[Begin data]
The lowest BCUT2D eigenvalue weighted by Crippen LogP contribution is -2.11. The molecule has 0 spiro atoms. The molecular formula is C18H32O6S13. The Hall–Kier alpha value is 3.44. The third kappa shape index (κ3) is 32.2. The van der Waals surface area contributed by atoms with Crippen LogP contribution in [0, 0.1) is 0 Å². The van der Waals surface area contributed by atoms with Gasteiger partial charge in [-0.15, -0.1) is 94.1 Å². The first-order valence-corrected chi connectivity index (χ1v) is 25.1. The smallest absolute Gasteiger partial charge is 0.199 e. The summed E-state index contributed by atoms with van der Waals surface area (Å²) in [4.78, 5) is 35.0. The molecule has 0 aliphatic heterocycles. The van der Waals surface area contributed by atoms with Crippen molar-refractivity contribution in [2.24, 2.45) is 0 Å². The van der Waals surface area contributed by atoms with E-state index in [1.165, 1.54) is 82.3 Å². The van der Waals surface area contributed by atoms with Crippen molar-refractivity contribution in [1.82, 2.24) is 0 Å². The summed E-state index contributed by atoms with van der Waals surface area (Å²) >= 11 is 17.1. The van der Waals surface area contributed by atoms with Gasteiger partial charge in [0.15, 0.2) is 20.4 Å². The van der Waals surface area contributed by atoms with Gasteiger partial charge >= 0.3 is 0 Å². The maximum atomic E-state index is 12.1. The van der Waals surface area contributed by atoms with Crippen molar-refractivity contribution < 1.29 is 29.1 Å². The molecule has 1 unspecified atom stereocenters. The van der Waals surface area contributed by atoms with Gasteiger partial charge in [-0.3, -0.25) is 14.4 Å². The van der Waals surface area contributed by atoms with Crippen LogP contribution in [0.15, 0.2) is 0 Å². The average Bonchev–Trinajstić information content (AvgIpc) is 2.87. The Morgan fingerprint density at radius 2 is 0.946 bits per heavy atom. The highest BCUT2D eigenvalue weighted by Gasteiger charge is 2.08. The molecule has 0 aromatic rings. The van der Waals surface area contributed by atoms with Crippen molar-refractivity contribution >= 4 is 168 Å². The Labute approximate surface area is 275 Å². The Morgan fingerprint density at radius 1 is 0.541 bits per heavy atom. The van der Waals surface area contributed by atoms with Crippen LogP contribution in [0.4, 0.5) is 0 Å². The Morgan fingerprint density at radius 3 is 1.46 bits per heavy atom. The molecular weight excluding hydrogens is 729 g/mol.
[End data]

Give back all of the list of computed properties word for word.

The lowest BCUT2D eigenvalue weighted by Crippen LogP contribution is -2.11. The molecule has 0 spiro atoms. The molecular formula is C18H32O6S13. The Hall–Kier alpha value is 3.44. The third kappa shape index (κ3) is 32.2. The van der Waals surface area contributed by atoms with Crippen LogP contribution in [0, 0.1) is 0 Å². The van der Waals surface area contributed by atoms with Gasteiger partial charge in [-0.15, -0.1) is 94.1 Å². The first-order valence-corrected chi connectivity index (χ1v) is 25.1. The smallest absolute Gasteiger partial charge is 0.199 e. The summed E-state index contributed by atoms with van der Waals surface area (Å²) in [4.78, 5) is 35.0. The molecule has 0 aliphatic heterocycles. The van der Waals surface area contributed by atoms with Crippen molar-refractivity contribution in [2.24, 2.45) is 0 Å². The van der Waals surface area contributed by atoms with E-state index in [1.165, 1.54) is 82.3 Å². The van der Waals surface area contributed by atoms with Crippen molar-refractivity contribution in [1.82, 2.24) is 0 Å². The summed E-state index contributed by atoms with van der Waals surface area (Å²) >= 11 is 17.1. The van der Waals surface area contributed by atoms with Gasteiger partial charge in [0.15, 0.2) is 20.4 Å². The van der Waals surface area contributed by atoms with Gasteiger partial charge >= 0.3 is 0 Å². The maximum atomic E-state index is 12.1. The van der Waals surface area contributed by atoms with Crippen molar-refractivity contribution < 1.29 is 29.1 Å². The molecule has 1 unspecified atom stereocenters. The van der Waals surface area contributed by atoms with Gasteiger partial charge in [-0.3, -0.25) is 14.4 Å². The van der Waals surface area contributed by atoms with Crippen LogP contribution in [0.15, 0.2) is 0 Å². The average Bonchev–Trinajstić information content (AvgIpc) is 2.87. The Morgan fingerprint density at radius 2 is 0.946 bits per heavy atom. The highest BCUT2D eigenvalue weighted by Gasteiger charge is 2.08. The molecule has 0 aromatic rings. The van der Waals surface area contributed by atoms with Crippen molar-refractivity contribution >= 4 is 168 Å². The Labute approximate surface area is 275 Å². The Morgan fingerprint density at radius 1 is 0.541 bits per heavy atom. The van der Waals surface area contributed by atoms with Crippen LogP contribution in [0.4, 0.5) is 0 Å². The Morgan fingerprint density at radius 3 is 1.46 bits per heavy atom. The molecular weight excluding hydrogens is 729 g/mol.